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Alzheimer’s Association Helpline Helps Caregivers Take Action, Relieve Stress

A study – led by Penn Nursing’s Nancy Hodgson, PhD, RN, FAAN – found the Alzheimer’s Association Helpline offers significant improvements in caregiver’s emotional health. The results were first reported at the Alzheimer’s Association International Conference (AAIC) 2019 in Los Angeles.

Family caregivers often find themselves isolated, stressed and overwhelmed as they try to manage care for family members with dementia. The Helpline is an easily accessible and free resource available 24 hours a day, 365 days a year in which master’s degree-level clinicians offer confidential emotional support, valuable and actionable information and referrals to additional resources in the local community.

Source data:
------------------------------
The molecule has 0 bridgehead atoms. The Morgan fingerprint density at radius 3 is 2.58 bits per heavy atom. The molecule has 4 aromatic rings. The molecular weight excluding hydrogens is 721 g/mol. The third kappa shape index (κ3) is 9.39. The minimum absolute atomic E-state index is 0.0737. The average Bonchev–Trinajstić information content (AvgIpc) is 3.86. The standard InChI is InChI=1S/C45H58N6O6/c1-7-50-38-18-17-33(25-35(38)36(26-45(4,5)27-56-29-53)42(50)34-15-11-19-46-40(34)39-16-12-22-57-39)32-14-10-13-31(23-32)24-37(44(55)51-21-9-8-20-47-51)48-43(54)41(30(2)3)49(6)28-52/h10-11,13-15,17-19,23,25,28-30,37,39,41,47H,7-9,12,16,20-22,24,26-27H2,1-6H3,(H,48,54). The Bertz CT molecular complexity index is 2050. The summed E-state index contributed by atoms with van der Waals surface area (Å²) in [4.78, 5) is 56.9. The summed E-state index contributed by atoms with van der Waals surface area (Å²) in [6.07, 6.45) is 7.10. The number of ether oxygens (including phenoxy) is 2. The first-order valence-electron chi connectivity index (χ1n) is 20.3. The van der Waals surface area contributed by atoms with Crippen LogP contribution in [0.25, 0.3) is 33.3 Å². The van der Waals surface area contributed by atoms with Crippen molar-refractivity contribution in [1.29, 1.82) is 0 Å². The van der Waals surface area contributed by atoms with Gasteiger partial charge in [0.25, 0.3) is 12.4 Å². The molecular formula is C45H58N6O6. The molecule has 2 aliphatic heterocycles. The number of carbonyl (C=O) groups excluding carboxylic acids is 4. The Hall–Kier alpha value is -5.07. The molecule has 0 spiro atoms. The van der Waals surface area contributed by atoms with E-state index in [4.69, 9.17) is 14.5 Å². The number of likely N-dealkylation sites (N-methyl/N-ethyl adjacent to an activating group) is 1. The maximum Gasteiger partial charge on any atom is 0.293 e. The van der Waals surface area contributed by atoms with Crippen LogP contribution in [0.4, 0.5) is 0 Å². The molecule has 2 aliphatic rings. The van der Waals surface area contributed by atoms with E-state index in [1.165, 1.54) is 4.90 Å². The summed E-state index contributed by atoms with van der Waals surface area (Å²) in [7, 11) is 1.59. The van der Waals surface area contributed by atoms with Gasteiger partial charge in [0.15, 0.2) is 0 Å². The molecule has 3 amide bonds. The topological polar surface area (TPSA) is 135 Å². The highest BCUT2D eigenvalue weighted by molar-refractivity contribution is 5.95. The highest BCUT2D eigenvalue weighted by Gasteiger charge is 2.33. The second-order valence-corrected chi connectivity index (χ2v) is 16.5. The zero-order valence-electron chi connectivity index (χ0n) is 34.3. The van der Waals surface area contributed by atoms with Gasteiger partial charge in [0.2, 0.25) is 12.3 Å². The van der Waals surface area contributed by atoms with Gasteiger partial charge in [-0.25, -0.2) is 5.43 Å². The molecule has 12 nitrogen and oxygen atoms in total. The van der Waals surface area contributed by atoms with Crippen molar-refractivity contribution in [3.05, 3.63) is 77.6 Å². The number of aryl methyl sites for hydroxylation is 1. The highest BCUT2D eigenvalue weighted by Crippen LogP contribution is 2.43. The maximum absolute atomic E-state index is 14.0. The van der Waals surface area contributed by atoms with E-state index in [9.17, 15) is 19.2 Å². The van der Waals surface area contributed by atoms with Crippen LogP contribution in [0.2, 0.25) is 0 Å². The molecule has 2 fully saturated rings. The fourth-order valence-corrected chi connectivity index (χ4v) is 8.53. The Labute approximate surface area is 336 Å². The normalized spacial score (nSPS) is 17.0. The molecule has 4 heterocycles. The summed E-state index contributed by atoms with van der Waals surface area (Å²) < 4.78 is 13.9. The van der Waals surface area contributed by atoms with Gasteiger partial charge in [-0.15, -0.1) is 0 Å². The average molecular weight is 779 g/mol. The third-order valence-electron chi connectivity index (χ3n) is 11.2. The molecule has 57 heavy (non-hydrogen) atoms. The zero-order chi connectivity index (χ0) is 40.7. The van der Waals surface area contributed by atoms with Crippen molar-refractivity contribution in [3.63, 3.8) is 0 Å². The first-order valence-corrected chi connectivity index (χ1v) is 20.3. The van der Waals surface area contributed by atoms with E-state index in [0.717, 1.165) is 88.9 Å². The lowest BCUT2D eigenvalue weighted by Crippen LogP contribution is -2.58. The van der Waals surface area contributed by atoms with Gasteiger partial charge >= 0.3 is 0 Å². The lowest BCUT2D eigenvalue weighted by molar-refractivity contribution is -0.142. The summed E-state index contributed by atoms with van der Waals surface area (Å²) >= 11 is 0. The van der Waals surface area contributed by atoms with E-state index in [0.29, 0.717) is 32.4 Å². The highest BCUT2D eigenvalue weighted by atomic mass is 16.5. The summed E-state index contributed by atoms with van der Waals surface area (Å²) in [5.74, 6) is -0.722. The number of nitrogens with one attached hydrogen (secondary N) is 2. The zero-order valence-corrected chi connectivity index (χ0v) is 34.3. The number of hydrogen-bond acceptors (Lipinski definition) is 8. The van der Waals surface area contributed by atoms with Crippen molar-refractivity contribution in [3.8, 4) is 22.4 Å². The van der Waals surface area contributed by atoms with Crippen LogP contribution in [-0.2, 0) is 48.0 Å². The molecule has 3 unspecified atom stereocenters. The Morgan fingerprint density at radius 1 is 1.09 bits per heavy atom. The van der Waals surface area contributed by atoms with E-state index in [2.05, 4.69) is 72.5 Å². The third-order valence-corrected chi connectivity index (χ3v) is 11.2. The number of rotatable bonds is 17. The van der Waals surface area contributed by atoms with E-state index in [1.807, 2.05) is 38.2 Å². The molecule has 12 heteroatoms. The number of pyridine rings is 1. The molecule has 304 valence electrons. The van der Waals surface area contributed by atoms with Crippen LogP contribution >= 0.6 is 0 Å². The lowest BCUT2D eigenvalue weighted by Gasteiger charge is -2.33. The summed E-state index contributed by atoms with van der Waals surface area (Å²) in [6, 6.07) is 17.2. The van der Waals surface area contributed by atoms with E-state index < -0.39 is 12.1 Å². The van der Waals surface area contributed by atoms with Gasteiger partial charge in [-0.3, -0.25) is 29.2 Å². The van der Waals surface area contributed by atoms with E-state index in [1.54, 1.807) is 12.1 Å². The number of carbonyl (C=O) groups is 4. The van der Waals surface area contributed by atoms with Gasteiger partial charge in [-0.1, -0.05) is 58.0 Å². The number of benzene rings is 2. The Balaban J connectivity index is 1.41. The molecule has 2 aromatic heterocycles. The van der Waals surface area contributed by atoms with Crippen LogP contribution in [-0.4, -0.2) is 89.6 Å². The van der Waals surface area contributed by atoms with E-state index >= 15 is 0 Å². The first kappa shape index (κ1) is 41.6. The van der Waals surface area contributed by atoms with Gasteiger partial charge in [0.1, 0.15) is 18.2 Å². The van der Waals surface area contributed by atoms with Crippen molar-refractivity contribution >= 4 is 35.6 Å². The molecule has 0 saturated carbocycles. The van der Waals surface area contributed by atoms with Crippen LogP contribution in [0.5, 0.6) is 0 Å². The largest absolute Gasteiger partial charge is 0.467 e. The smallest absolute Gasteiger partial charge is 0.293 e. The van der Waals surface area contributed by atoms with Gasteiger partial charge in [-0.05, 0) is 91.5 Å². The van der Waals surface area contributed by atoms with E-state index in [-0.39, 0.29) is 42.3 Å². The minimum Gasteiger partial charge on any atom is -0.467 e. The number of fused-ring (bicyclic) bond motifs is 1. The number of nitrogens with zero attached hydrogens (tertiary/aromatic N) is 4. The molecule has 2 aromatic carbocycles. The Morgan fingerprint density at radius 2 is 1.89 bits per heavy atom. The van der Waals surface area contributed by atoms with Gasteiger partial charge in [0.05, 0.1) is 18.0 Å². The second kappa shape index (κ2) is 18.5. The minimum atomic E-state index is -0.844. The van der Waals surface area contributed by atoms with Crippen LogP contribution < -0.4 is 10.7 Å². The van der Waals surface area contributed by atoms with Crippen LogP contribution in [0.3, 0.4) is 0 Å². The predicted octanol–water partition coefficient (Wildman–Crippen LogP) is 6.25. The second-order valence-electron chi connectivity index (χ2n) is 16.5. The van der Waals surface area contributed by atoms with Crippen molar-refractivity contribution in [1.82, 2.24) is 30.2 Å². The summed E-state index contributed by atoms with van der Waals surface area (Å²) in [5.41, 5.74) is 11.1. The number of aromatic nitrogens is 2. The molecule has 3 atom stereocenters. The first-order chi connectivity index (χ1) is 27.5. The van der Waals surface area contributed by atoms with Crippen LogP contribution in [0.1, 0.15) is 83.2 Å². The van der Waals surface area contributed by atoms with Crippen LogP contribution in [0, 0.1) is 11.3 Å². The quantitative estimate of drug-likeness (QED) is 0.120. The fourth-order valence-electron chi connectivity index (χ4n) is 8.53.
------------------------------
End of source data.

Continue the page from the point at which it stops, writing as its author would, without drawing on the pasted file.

To assess the effectiveness of the Helpline, Hodgson, who is an associate professor and the Anthony Buividas Term Chair in Gerontology at Penn Nursing, conducted a pilot survey of 185 caregivers who used the service between January and October 2018.  

The study found statistically significant improvements in caregiver’s emotional health, including a 27 percent improvement in caregiver emotional distress and 29 percent improvement in ability to manage stress. Additionally, 70 percent of callers surveyed put action steps into place within one week of calling the Helpline, 80 percent of callers put action steps into place within one month. Finally, 65 percent of callers were able to access additional dementia support services.

“Family caregivers of people with dementia often experience social isolation and limited access to emotional support,” said Hodgson. “This pilot study provides initial evidence of the profound impact that resources like the Alzheimer’s Association Helpline can have to reduce caregiver emotional stress and anxiety and improve the ability of callers to ‘take action’.”